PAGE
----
25. 25. @holdenkarau Finding SPIPs: https://issues.apache.org/jira/browse/SPARK-24374?jql=projec t%20%3D%20SPARK%20AND%20status%20in%20(Open%2C%20%22In%20Pro gress%22%2C%20Reopened)%20AND%20text%20~%20%22SPIP%22 Large pieces of work Not the easiest to contribute to, but can see design Warrick Wynne
  26. 26. @holdenkarau
  27. 27. @holdenkarau But before we get too far: ● Spark wishes to maintain compatibility between releases ● We're working on 3 though so this is the time to break things Meagan Fisher
  28. 28. @holdenkarau Getting at the code: yay for GitHub :) ● https://github.com/apache/spark ● Make a fork of it ● Clone it locally dougwoods
  29. 29. @holdenkarau
  30. 30. @holdenkarau Building Spark ./build/sbt or ./build/mvn Working in Python? Make sure to build the package target so your Python code will run :) You can quickly verify build with the Spark Shell :) Kara
  31. 31. @holdenkarau What about documentation changes? ● Still use JIRAs to track ● We can’t edit the wiki :( ● But a lot of documentations lives in docs/*.md Kreg Steppe
  32. 32. @holdenkarau Building Spark’s docs ./docs/README.md has a lot of info - but quickly: SKIP_API=1 jekyll build SKIP_API=1 jekyll serve --watch *Requires a recentish jekyll - install instructions assume ruby2.0 only, on debian based s/gem/gem2.0/
  33. 33. @holdenkarau Finding your way around the project ● Organized into sub-projects by directory ● IntelliJ is very popular with Spark developers ○ The free version is fine ● Some people like using emacs + ensime or magit too ● Language specific code is in each sub directory
  34. 34. @holdenkarau Testing the issue The spark-shell can often be a good way to verify the issue reported in the JIRA is still occurring and come up with a reasonable test. Once you’ve got a handle on the issue in the spark-shell (or if you decide to skip that step) check out ./[component]/src/test for Scala or doctests for Python
  35. 35. @holdenkarau While we get our code working: ● Remember to follow the style guides ○ http://spark.apache.org/contributing.html#code-style-guide ● Please always add tests ○ For development we can run scala test with “sbt [module]/testOnly” ○ In python we can specify module with ./python/run-tests -m ● ./dev/lint-scala & ./dev/lint-python check for some style ● Changing the API? Make sure we pass or you update MiMa! ○ Sometimes its OK to make breaking changes, and MiMa can be a bit overzealous so adding exceptions is common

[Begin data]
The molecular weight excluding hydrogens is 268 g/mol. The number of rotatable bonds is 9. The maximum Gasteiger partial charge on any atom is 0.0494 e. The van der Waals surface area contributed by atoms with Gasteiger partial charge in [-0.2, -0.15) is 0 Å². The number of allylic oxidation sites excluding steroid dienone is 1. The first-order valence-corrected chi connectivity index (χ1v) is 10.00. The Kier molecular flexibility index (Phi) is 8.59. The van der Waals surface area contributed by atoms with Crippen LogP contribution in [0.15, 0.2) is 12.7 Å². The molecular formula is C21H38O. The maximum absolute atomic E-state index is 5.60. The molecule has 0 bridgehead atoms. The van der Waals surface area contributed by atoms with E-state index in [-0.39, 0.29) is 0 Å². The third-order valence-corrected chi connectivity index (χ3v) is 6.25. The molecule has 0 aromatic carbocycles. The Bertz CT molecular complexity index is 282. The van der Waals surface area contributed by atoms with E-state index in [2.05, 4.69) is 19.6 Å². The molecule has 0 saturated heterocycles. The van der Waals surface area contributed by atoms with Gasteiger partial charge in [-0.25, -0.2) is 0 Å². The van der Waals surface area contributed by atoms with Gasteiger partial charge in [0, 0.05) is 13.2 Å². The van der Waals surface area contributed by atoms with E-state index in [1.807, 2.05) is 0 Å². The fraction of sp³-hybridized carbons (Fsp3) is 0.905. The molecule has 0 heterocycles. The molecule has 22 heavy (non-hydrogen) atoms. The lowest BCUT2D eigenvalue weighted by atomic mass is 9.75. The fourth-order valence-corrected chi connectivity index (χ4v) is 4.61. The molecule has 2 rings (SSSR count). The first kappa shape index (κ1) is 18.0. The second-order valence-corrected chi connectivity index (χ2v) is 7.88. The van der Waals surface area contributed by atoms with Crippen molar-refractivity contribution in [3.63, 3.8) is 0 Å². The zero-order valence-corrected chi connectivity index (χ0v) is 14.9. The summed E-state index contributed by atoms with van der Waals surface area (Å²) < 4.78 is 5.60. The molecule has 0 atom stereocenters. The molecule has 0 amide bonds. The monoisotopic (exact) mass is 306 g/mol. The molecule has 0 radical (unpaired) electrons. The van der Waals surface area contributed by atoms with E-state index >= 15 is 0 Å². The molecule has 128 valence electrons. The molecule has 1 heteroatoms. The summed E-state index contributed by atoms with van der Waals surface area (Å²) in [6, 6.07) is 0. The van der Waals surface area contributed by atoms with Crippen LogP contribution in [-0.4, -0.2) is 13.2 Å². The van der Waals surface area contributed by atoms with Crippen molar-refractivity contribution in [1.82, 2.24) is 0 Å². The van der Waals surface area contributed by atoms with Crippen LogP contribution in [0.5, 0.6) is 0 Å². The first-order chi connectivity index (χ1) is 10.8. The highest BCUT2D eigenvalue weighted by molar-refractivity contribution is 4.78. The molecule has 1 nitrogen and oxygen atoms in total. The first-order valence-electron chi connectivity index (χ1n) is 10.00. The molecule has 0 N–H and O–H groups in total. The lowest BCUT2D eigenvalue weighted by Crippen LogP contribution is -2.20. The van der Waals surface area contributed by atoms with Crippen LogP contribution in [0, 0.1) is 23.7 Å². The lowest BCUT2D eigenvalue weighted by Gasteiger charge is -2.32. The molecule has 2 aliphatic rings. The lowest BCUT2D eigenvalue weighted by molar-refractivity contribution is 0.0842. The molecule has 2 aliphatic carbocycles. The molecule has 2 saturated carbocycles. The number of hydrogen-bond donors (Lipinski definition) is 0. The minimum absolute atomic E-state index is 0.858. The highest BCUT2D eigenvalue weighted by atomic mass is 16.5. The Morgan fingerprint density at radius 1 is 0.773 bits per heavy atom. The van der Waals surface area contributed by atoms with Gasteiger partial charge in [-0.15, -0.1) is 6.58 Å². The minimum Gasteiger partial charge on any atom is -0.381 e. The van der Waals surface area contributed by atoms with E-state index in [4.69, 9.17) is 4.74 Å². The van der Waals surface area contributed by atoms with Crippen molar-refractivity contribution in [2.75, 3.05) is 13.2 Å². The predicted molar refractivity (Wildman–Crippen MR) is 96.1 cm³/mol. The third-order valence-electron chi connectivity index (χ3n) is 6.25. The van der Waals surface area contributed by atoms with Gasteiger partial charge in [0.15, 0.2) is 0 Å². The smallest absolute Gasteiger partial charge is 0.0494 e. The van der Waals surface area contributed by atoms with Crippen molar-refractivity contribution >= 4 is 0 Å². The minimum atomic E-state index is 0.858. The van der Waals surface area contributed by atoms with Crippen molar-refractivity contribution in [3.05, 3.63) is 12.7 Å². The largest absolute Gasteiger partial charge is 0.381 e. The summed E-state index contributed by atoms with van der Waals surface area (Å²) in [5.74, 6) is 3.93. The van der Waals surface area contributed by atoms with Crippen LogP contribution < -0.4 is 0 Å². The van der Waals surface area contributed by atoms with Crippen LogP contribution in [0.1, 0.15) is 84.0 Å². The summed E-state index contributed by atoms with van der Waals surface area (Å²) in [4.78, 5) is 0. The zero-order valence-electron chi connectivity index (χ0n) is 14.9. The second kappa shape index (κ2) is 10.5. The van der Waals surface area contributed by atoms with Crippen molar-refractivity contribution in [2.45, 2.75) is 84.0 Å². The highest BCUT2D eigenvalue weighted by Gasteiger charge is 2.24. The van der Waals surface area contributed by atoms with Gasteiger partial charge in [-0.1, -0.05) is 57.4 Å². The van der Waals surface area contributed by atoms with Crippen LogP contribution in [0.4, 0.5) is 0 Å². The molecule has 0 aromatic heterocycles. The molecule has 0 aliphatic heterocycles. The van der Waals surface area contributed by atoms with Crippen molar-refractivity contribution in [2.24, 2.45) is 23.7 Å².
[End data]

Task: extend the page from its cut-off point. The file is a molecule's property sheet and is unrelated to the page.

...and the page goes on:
36. 36. @holdenkarau A bit more on MiMa ● Spark wishes to maintain binary compatibility ○ in non-experimental components ○ 3.0 can be different ● MiMa exclusions can be added if we verify (and document how we verified) the compatibility ● Often MiMa is a bit over sensitive so don’t feel stressed - feel free to ask for help if confused Julie Krawczyk
  37. 37. @holdenkarau Making the change: No arguing about which editor please - kthnx Making a doc change? Look inside docs/*.md Making a code change? grep or intellij or github inside project codesearch can all help you find what you're looking for.
  38. 38. @holdenkarau Python API change parity update?
  39. 39. @holdenkarau Yay! Let’s make a PR :) ● Push to your branch ● Visit github ● Create PR (put JIRA name in title as well as component) ○ Components control where our PR shows up in https://spark-prs.appspot.com/ ● If you’ve been whitelisted tests will run ● Otherwise will wait for someone to verify ● Tag it “WIP” if its a work in progress (but maybe wait) [puamelia]
  40. 40. @holdenkarau Code review time ● Note: this is after the pull request creation ● I believe code reviews should be done in the open ○ With an exception of when we are deciding if we want to try and submit a change ○ Even then should have hopefully decided that back at the JIRA stage ● My personal beliefs & your org’s may not align ● If you have the time you can contribute by reviewing others code too (please!) Mitchell Joyce
  41. 41. @holdenkarau And now onto the actual code review... ● Most often committers will review your code (eventually) ● Other people can help too ● People can be very busy (check the release schedule) ● If you don’t get traction try pinging people ○ Me ( @holdenkarau - I'm not an expert everywhere but I can look) ○ The author of the JIRA (even if not a committer) ○ The shepherd of the JIRA (if applicable) ○ The person who wrote the code you are changing (git blame) ○ Active committers for the component Mitchell Joyce